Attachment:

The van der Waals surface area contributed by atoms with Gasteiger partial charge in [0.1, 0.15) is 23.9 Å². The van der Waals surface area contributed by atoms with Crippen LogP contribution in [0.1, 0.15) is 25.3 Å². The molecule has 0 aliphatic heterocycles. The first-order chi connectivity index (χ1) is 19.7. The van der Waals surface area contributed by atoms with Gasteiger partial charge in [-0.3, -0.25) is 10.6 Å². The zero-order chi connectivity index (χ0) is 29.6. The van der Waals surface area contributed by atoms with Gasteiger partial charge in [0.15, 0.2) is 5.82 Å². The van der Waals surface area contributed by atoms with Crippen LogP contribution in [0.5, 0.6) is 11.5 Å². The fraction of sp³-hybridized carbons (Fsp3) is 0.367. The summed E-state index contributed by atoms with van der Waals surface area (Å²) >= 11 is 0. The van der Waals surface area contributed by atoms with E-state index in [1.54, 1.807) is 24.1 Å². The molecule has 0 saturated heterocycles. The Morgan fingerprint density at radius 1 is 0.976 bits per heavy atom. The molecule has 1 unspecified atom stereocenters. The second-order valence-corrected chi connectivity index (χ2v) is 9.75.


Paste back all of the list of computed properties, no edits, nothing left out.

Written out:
The van der Waals surface area contributed by atoms with Gasteiger partial charge in [0.1, 0.15) is 23.9 Å². The van der Waals surface area contributed by atoms with Crippen LogP contribution in [0.1, 0.15) is 25.3 Å². The molecule has 0 aliphatic heterocycles. The first-order chi connectivity index (χ1) is 19.7. The van der Waals surface area contributed by atoms with Gasteiger partial charge in [-0.3, -0.25) is 10.6 Å². The zero-order chi connectivity index (χ0) is 29.6. The van der Waals surface area contributed by atoms with Gasteiger partial charge in [0.15, 0.2) is 5.82 Å². The van der Waals surface area contributed by atoms with Crippen LogP contribution in [0.5, 0.6) is 11.5 Å². The fraction of sp³-hybridized carbons (Fsp3) is 0.367. The summed E-state index contributed by atoms with van der Waals surface area (Å²) >= 11 is 0. The van der Waals surface area contributed by atoms with E-state index in [1.54, 1.807) is 24.1 Å². The molecule has 0 saturated heterocycles. The Morgan fingerprint density at radius 1 is 0.976 bits per heavy atom. The molecule has 1 unspecified atom stereocenters. The second-order valence-corrected chi connectivity index (χ2v) is 9.75.